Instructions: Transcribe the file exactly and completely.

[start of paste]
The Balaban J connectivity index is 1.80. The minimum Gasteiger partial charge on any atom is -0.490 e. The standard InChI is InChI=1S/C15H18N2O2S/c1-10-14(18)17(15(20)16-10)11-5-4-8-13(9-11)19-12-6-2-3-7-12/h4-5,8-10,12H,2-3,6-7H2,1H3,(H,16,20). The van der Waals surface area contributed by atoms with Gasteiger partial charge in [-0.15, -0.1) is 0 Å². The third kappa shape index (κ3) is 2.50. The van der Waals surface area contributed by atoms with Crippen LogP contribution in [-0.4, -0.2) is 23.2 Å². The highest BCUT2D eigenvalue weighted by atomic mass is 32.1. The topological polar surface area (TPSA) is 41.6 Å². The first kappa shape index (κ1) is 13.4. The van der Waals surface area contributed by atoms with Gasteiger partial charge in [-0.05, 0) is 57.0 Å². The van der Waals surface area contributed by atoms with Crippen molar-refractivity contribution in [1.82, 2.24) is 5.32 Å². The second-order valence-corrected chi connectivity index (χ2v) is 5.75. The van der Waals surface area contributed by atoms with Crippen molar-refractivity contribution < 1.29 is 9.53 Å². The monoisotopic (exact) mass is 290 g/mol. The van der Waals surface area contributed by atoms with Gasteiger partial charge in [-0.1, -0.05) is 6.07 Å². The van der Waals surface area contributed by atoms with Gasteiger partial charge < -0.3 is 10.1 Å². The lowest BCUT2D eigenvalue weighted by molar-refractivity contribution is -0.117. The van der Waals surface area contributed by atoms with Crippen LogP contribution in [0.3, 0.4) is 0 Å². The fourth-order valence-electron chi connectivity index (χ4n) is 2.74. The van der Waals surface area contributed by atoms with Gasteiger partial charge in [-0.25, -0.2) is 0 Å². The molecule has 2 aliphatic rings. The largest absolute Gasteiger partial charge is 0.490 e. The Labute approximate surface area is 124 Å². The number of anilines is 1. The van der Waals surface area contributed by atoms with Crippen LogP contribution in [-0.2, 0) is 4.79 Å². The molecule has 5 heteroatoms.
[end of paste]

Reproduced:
The Balaban J connectivity index is 1.80. The minimum Gasteiger partial charge on any atom is -0.490 e. The standard InChI is InChI=1S/C15H18N2O2S/c1-10-14(18)17(15(20)16-10)11-5-4-8-13(9-11)19-12-6-2-3-7-12/h4-5,8-10,12H,2-3,6-7H2,1H3,(H,16,20). The van der Waals surface area contributed by atoms with Gasteiger partial charge in [-0.15, -0.1) is 0 Å². The third kappa shape index (κ3) is 2.50. The van der Waals surface area contributed by atoms with Crippen LogP contribution in [-0.4, -0.2) is 23.2 Å². The highest BCUT2D eigenvalue weighted by atomic mass is 32.1. The topological polar surface area (TPSA) is 41.6 Å². The first kappa shape index (κ1) is 13.4. The van der Waals surface area contributed by atoms with Gasteiger partial charge in [-0.05, 0) is 57.0 Å². The van der Waals surface area contributed by atoms with Crippen molar-refractivity contribution in [1.82, 2.24) is 5.32 Å². The second-order valence-corrected chi connectivity index (χ2v) is 5.75. The van der Waals surface area contributed by atoms with Crippen molar-refractivity contribution < 1.29 is 9.53 Å². The monoisotopic (exact) mass is 290 g/mol. The van der Waals surface area contributed by atoms with Gasteiger partial charge in [-0.1, -0.05) is 6.07 Å². The van der Waals surface area contributed by atoms with Gasteiger partial charge < -0.3 is 10.1 Å². The lowest BCUT2D eigenvalue weighted by molar-refractivity contribution is -0.117. The van der Waals surface area contributed by atoms with Crippen LogP contribution in [0.3, 0.4) is 0 Å². The fourth-order valence-electron chi connectivity index (χ4n) is 2.74. The van der Waals surface area contributed by atoms with Gasteiger partial charge in [-0.25, -0.2) is 0 Å². The molecule has 2 aliphatic rings. The largest absolute Gasteiger partial charge is 0.490 e. The Labute approximate surface area is 124 Å². The number of anilines is 1. The van der Waals surface area contributed by atoms with Crippen LogP contribution in [-0.2, 0) is 4.79 Å². The molecule has 5 heteroatoms.